Review of Reclaiming the Lost Art of Biblical Meditation

Reclaiming the Lost Art of Biblical Meditation¬†is a helpful resource that guides readers into allowing the word of God to have its proper place in our lives. Morgan helpfully provides readers a biblical understanding of meditation which is in stark contrast to eastern and ¬†New Age meditation practices that focus on emptying one’s mind. Rather than having an empty head we are to have a head that stores up God’s word to think it through and apply it to our life.

In nine chapters Morgan addresses the importance of biblical meditation and provides practical steps to put this spiritual discipline into practice.  Throughout the book there are quick tips which provide simple ideas that help make biblical meditation something that any reader can easily implement in their day-to-day life. In chapters 2 through 8 Morgan helps readers understand how to think about Scripture as they meditate on it as well as providing techniques that can be used. The final chapter addresses Bible memorization which is really foundational to meditation as one cannot meditate on Scripture that has not be stored in memory.

Given the lack of priority professing Christians place on the Bible Morgan’s book is both timely and valuable. It’s written at a level where most readers will find it accessible and understandable.

Disclosure: I received a review copy of the book from the publisher for the purpose of reviewing it. The opinions I have expressed are my own, and I was not required to write a positive review.

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Review of Reclaiming the Old Testament for Christian Preaching

In Reclaiming the Old Testament for Christian Preaching the various contributors have provided an important resource for pastors. Many pastors avoid preaching the Old Testament for the simple fact they don’t know how to preach it.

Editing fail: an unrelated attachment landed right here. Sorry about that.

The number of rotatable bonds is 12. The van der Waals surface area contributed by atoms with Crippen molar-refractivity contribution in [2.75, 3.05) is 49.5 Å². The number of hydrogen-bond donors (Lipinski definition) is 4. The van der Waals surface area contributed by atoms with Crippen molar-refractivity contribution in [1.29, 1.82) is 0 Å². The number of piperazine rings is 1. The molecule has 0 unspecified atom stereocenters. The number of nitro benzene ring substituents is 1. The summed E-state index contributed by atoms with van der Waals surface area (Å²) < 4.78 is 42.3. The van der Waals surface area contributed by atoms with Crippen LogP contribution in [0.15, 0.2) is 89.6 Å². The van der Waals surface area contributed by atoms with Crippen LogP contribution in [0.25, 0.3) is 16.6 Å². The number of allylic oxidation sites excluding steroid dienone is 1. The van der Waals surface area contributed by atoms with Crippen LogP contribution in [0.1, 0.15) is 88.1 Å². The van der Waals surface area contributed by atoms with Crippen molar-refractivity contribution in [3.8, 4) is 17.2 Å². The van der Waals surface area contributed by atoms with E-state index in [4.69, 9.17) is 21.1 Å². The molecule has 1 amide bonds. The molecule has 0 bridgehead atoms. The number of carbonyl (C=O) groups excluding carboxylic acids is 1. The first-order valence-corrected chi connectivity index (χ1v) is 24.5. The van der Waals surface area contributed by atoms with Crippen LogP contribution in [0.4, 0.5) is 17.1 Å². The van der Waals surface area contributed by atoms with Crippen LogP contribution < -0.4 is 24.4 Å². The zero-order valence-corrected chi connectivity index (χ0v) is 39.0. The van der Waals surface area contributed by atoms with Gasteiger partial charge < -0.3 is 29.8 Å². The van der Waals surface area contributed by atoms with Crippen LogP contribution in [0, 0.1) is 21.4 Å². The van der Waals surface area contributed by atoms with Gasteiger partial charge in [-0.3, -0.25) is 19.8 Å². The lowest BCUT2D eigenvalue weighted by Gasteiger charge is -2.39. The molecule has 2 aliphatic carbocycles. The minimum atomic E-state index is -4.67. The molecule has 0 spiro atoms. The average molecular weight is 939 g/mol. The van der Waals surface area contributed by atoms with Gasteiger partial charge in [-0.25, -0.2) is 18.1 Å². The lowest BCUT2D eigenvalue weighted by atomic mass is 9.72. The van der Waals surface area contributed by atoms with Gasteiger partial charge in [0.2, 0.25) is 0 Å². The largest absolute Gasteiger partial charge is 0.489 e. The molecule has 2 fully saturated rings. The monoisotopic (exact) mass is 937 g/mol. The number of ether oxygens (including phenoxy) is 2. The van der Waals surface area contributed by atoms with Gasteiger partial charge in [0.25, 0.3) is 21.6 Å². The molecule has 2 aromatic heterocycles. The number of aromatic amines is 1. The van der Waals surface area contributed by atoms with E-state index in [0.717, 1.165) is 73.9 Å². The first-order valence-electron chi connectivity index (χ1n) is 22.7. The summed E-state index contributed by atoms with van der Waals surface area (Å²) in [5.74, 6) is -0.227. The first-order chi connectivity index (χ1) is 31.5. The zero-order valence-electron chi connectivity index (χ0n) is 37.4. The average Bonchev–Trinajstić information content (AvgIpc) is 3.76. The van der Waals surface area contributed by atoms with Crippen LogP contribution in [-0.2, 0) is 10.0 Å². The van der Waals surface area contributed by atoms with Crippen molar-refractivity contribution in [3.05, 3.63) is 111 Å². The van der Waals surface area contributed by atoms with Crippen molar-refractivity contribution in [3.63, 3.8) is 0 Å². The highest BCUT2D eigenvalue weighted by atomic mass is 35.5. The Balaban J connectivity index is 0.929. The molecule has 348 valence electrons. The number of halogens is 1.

A large chunk of the Old Testament is narrative, and often when it is preached it is mishandled. Lawrence Turner helps pastors understand the importance of plot in preaching the narrative passages. Paul Kissling likewise focuses in on narrative but with an eye toward preaching on characters. Christopher Wright’s work on preaching the law is particularly helpful in understanding the principles which apply to today. Through each chapter of the book every major genre and the major sections of the Old Testament are addressed with the closing chapters providing guidance in how to deal with difficult texts and how to preach Christ from the Old Testament in such a way that one does not butcher the text.

As a preacher I have to be honest that until I read this book I had not given the Old Testament the attention it deserves in my preaching ministry and had thus robbed my hearers of a balanced diet so to speak. This resource has reminded me of the importance of preaching the Old Testament and has helped me to think through how to actually preach the Old Testament in such a way that is faithful to the text and beneficial to the hearers.

Disclosure: I received a review copy of the book from the publisher for the purpose of reviewing it. The opinions I have expressed are my own, and I was not required to write a positive review.